Dr. Mohammed Amin, Executive Director, Africa Center for Energy Policy (ACEP)
Dr. Mohammed Amin, Executive Director, Africa Center for Energy Policy (ACEP)

Africa Centre for Energy Policy has made its?observations?and commented on the Statement the Finance Minister, Seth Tekper presented to the house of Parliament on the?Effect of Oil Price Fall on Ghana?s Budget

Dr. Mohammed Amin, Executive Director, Africa Center for Energy Policy (ACEP)
Dr. Mohammed Amin, Executive Director, Africa Center for Energy Policy (ACEP)

According to ACEP it? does not support any amendment that allows the Minister the discretion to?revise the projection of petroleum revenues (Benchmark Revenue) when crude?oil prices fall and that there is no problem with the law on the pricing regime as well as?on the comprehensive buffer provided for smoothing expenditure, Rather the?problem is with the arbitrary and discretionary determination of a lower cap by?the Minister. Therefore the proposal to amend the PRMA and allow the Minister?the discretion to revise the benchmark revenue should not be granted by?Parliament.

Below is ACEP’s observations:

The Effect of Oil Price Fall on Ghana?s Budget – Reflections on the Statement
to Parliament by the Minister of Finance

1. Minister has no Mandate to review certified projection of petroleum revenues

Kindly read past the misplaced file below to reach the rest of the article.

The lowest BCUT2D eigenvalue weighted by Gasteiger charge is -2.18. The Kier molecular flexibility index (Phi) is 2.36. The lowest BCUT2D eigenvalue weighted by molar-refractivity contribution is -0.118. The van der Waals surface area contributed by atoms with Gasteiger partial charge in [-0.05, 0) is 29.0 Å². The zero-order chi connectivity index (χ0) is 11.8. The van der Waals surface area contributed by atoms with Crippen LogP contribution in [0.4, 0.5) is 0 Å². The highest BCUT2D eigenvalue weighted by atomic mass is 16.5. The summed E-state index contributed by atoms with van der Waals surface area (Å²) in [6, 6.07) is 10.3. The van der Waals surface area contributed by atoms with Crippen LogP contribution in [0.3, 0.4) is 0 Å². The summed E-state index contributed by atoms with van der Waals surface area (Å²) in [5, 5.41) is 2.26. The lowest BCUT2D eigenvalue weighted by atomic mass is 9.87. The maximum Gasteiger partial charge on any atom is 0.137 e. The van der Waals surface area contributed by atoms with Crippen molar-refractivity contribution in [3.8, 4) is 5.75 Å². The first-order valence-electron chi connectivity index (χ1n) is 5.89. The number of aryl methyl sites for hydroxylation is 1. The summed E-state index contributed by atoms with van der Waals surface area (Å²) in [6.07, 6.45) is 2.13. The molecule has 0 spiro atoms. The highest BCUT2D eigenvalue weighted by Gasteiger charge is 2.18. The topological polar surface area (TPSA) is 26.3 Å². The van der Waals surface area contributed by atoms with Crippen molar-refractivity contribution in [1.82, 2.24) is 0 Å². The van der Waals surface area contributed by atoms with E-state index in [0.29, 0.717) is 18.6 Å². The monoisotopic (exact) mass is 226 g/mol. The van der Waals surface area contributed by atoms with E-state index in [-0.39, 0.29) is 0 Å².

The Minister of Finance presented a Statement to Parliament on the effects of the?oil price crush on the Ghanaian Economy. Projected petroleum revenues for?2015 were put at GH?4.2 billion based on crude oil price of $99.33 per barrel and?production volume of 102,033 barrels per day. However, in his statement, the
Minister revised revenue projections to GH?1.5 billion based on average crude?oil price of $50 per barrel. This according to the Minister implies that there?would be a shortfall of GH?2.7 billion on petroleum revenue projections.

What the Minister sought to do in our view was to make a case for a proposed?amendment he is sending to Parliament to allow him the discretion to revise the?benchmark revenue when crude oil prices fall relative to the estimated price for?the year. The Minister at the moment does not have the power to do that.
The Minister cannot revise petroleum revenues (or Benchmark Revenue)?projected from 1ST September and certified by an independent certifier when?market prices change. Rather, in the event of a fall in market price relative to the?moving average based price, the Minister can draw from the GSF to smoothen?spending.

2. Lower Cap on the Ghana Stabilization Fund (GSF)

In our view, the Minister revised the projections because the balance in the GSF?based on a maximum cap of $250 million set by the Minister in line with Section?23(3) and (4) of Petroleum Revenue Management Act will not be sufficient to?cushion against the price effect. This is self-inflicted as the Minister ignored all
odds and set a lower cap through a discretionary and arbitrary process; in order?to prematurely divert money for debt repayment as provided by the PRMA. As a?result of this lower cap, a total of $305.7 million being excess over the cap on the?GSF was used for debt service and contingency fund by end of September 2014.
This was done at the time the cap on GSF constituted 61% of the projected?Annual Budget Funding Amount (ABFA) of $409,072,778 for the year 2014. This?meant that in the event of a shortfall in price by 50%, there would be enough?buffer in the GSF to cushion the budget. The Minister did not however take into